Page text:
Thailand: Islamic Terrorists Refuse to Negotiate

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August 30, 2007: For most Thais, the violence in the south is less important than the military and royalists seeking to outlaw populist politicians and political parties. Since the country became a constitutional monarchy over 70 years ago, reformers have wrestled with the Old Guard over who had the right to make decisions. The Thais have done this largely without violence, and largely because they have kings who are respected, and opponents who are not trigger happy. The ballot box is used to ultimately settle these disputes, but it takes time, and threatens the economic prosperity of the last few decades. That bothers most Thais, more than a few bloody minded Moslems down south. National elections, to select politicians to replace the military dictatorship, are to be held on December 23rd.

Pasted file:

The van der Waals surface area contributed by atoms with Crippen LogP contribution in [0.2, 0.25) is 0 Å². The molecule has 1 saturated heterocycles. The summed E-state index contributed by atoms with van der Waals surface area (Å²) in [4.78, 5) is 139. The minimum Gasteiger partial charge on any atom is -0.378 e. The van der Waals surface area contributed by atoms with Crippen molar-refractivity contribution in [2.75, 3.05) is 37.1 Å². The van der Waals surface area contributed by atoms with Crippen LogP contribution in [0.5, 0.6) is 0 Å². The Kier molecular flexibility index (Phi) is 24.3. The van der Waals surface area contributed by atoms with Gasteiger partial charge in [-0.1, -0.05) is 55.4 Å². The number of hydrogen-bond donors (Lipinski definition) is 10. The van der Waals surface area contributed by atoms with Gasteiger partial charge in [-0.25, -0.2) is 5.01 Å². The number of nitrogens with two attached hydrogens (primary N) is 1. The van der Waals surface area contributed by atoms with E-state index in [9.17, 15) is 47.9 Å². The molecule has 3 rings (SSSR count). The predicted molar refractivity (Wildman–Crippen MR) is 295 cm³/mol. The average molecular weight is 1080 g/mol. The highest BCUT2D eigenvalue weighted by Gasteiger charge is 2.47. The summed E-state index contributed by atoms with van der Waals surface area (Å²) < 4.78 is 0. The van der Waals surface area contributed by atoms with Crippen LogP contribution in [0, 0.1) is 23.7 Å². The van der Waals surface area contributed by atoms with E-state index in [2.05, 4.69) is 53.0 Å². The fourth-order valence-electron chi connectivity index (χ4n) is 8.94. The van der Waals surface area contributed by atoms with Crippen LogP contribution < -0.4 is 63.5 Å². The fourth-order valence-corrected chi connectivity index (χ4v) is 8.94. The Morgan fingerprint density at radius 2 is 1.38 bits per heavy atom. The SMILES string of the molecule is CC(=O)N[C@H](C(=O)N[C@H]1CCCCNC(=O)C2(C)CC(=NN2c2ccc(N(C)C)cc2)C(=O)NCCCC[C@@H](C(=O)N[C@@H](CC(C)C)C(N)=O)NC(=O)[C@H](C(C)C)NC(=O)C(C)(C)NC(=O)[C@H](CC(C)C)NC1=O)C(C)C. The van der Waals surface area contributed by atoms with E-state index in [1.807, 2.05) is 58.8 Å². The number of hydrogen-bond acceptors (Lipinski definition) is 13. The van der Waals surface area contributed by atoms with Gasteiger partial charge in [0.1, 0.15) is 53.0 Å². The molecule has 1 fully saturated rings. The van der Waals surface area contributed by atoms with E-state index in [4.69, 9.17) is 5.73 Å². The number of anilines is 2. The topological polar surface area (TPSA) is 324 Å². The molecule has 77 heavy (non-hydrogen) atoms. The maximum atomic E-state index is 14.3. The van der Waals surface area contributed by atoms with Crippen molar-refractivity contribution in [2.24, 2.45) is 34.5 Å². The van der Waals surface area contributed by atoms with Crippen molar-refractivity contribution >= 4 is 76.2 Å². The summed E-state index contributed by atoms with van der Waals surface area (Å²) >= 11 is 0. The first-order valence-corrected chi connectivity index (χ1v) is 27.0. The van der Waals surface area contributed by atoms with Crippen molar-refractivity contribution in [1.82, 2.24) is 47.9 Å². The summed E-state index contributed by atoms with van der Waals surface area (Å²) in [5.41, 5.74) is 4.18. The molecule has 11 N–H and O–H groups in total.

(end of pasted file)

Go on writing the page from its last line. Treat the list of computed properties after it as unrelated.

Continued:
Down south, the Islamic terrorists make themselves more unpopular with continued attacks on schools. The attacks on non-Moslems are less of an issue, unless the victim is a teacher. Most of the teachers are Buddhists, because not enough Moslems go to college. Over sixty teachers have been killed in the last three years, and hundreds driven from their jobs by threats. About ten percent of schools in the south have been burned down, or shut down by threats or lack of teachers. Parents are angry over this, because they know that education is the only way their children have a chance of participating in Thailand's economic boom. The Islamic radicals offer only threats and vague promises of a new life under Islamic rule. Meanwhile, the army and police have pierced the wall of silence surrounding the Islamic militants, and put together data on who the terrorists are. Over 500 suspects have been arrested, and 70 percent of them are still be held and "re-educated." This is typically Thai, and to a Westerner appears to be a form of government terrorism. But it's a cultural thing, common in East Asia. In times past, such people would be held as hostages for the good behavior of their families. Now, they get talked to for a few months and released. It actually works in many cases. Meanwhile the rebels have let it be known that they plan to terrorize the south for three to five more before they enter negotiations. The terrorists want to kill ten times as many people, and force the government to let them establish an Islamic state in the south. Since the government is starting to take apart the rebel organization, it's unlikely the Islamic terrorists will be around in three years. Thailand has dealt with Moslem unrest in the south before. The mostly young rebels have ignored the stories their elders tell, of what happened to past separatist movements. Ignore the past, and you relive it.

 

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